A New eBook: Blankets and Throws on Four Shafts

Rainbow Blanket by Faye Kolhonen  
Rainbow blanket by Faye Kolhonen  
Caribbean Blues blanket by Leslie Voiers  
Caribbean Blues Blanket
Leslie Voiers 

In my first weaving class, we wove four-inch-wide samplers. This gave me the distinct impression that new weavers should weave little things, narrow things. The warp for our samplers was inexpensive crochet cotton and the weft was dime-store rug yarn. These yarn choices suggested to me that new weavers should not use (i.e., waste) expensive materials. We should practice with lesser yarns first. I did notice, though, that it didn’t take very long to weave one yard of that sampler. The thought struck me that except for warping time, weaving something wide didn’t take any longer than weaving something narrow, unless you counted the time it took for the shuttle to travel a little farther.

Thinking along these lines helped me decide to weave a coverlet as my first project. If I had known then what I know now, I would have picked a blanket or throw as my “first.” My coverlet had a fine (boring) off-white cotton warp (36 ends per inch) and two wefts (pattern and tabby, at 72 picks per inch). Although it might not have taken much longer to weave it than something much narrower, I sure could have picked an item that was faster to weave and that didn’t require quite as much experience (at drafting, warping, using fine threads, achieving an even beat, and maybe most important of all—at unweaving).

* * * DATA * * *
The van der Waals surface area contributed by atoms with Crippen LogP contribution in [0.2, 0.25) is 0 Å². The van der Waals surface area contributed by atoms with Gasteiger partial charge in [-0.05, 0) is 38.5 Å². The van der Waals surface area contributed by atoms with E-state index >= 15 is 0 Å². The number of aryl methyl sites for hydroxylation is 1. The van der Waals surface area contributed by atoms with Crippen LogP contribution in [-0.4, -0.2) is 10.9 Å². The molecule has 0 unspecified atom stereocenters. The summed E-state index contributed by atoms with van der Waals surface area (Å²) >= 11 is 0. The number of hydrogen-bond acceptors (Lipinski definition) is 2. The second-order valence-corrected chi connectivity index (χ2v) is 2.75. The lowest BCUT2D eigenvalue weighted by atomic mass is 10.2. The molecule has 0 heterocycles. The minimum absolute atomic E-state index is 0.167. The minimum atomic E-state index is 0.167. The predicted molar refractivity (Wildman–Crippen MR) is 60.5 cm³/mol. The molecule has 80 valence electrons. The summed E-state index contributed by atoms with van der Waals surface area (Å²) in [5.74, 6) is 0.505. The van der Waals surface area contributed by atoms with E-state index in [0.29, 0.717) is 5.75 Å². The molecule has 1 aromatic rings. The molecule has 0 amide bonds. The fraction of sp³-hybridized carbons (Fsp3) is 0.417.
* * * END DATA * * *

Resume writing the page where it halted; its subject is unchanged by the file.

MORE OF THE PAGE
Most blankets and throws use relatively thick yarns (lovely, soft, colorful yarns that are fun to handle). That means that a blanket might not have any more warp threads in it than a fine cotton table runner. Therefore winding a warp for a blanket or throw (or even weaving it) may be no more time-consuming. 

Usually, the important element of a blanket or throw IS the yarn. So threadings and weave structures tend to be simple and straightforward. Instead of spending so much time with my fine off-white cotton (winding the warp, threading, and beaming), I could have been winding a rainbow of wool colors. Instead of the complicated overshot draft I used (thereby making many errors), I could have been threading twill or plain weave or some simple lace at eight ends per inch.

I wish I’d had this eBook back then. It is full of colorful projects, all on four shafts (in twill, shadow weave, plain weave, Atwater-Bronson lace, huck lace, and more). Light cotton blankets for summer picnics and warm cozy blankets for cool evenings—these blankets will please beginning and experienced weavers alike.

When you weave a blanket, its colors fill your vision. When you take it off the loom, you have something big and wonderful to show for your time. During warm weather, a blanket can brighten the arm of a couch or the end of a bed. When winter comes, you can wrap it around you. A blanket can give more beauty and tactile pleasure than almost any other handwoven item, both as you weave it and as you use it.


Madelyn van der Hoogt

Shadow-weave blanket by Sharon Alderman Spacer 15x15 pixels Cotton Blanket by Carla Moore
Shadow-weave blanket
by Sharon Alderman 
  Cotton blanket by Carla Buchheit 

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